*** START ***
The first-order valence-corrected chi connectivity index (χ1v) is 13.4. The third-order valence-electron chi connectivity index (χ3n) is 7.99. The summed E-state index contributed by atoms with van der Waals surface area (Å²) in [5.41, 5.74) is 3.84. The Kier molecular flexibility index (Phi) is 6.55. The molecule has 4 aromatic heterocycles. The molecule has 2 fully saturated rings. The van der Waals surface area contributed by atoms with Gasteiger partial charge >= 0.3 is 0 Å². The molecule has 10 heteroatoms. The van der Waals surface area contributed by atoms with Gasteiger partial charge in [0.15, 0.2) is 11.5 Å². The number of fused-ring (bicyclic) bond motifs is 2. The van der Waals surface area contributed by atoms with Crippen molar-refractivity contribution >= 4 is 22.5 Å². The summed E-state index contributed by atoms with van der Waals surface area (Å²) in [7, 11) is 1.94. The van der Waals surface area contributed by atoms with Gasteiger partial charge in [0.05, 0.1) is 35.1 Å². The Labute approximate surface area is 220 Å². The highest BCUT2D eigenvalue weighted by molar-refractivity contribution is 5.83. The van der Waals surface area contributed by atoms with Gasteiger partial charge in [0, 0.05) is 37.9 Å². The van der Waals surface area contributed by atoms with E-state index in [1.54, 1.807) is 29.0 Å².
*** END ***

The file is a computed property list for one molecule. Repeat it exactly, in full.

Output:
The first-order valence-corrected chi connectivity index (χ1v) is 13.4. The third-order valence-electron chi connectivity index (χ3n) is 7.99. The summed E-state index contributed by atoms with van der Waals surface area (Å²) in [5.41, 5.74) is 3.84. The Kier molecular flexibility index (Phi) is 6.55. The molecule has 4 aromatic heterocycles. The molecule has 2 fully saturated rings. The van der Waals surface area contributed by atoms with Gasteiger partial charge >= 0.3 is 0 Å². The molecule has 10 heteroatoms. The van der Waals surface area contributed by atoms with Gasteiger partial charge in [0.15, 0.2) is 11.5 Å². The number of fused-ring (bicyclic) bond motifs is 2. The van der Waals surface area contributed by atoms with Crippen molar-refractivity contribution >= 4 is 22.5 Å². The summed E-state index contributed by atoms with van der Waals surface area (Å²) in [7, 11) is 1.94. The van der Waals surface area contributed by atoms with Gasteiger partial charge in [0.05, 0.1) is 35.1 Å². The Labute approximate surface area is 220 Å². The highest BCUT2D eigenvalue weighted by molar-refractivity contribution is 5.83. The van der Waals surface area contributed by atoms with Gasteiger partial charge in [0, 0.05) is 37.9 Å². The van der Waals surface area contributed by atoms with E-state index in [1.54, 1.807) is 29.0 Å².